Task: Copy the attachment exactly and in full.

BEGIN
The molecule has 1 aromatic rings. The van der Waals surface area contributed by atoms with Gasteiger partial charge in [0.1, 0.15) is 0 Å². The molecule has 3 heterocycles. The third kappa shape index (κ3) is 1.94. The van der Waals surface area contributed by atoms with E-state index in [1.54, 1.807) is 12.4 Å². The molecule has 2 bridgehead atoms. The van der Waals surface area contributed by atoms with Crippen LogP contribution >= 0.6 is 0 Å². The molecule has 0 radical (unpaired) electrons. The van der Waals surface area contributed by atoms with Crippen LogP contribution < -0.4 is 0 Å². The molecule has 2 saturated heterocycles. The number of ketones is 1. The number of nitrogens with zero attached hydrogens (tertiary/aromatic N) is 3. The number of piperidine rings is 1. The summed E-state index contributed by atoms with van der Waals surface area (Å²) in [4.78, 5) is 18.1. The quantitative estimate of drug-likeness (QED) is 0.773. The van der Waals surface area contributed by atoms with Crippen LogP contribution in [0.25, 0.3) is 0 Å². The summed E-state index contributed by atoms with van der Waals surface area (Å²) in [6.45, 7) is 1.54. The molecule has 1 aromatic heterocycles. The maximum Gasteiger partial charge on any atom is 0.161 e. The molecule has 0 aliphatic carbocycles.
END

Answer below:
The molecule has 1 aromatic rings. The van der Waals surface area contributed by atoms with Gasteiger partial charge in [0.1, 0.15) is 0 Å². The molecule has 3 heterocycles. The third kappa shape index (κ3) is 1.94. The van der Waals surface area contributed by atoms with E-state index in [1.54, 1.807) is 12.4 Å². The molecule has 2 bridgehead atoms. The van der Waals surface area contributed by atoms with Crippen LogP contribution >= 0.6 is 0 Å². The molecule has 0 radical (unpaired) electrons. The van der Waals surface area contributed by atoms with Crippen LogP contribution < -0.4 is 0 Å². The molecule has 2 saturated heterocycles. The number of ketones is 1. The number of nitrogens with zero attached hydrogens (tertiary/aromatic N) is 3. The number of piperidine rings is 1. The summed E-state index contributed by atoms with van der Waals surface area (Å²) in [4.78, 5) is 18.1. The quantitative estimate of drug-likeness (QED) is 0.773. The van der Waals surface area contributed by atoms with Crippen LogP contribution in [0.25, 0.3) is 0 Å². The summed E-state index contributed by atoms with van der Waals surface area (Å²) in [6.45, 7) is 1.54. The molecule has 1 aromatic heterocycles. The maximum Gasteiger partial charge on any atom is 0.161 e. The molecule has 0 aliphatic carbocycles.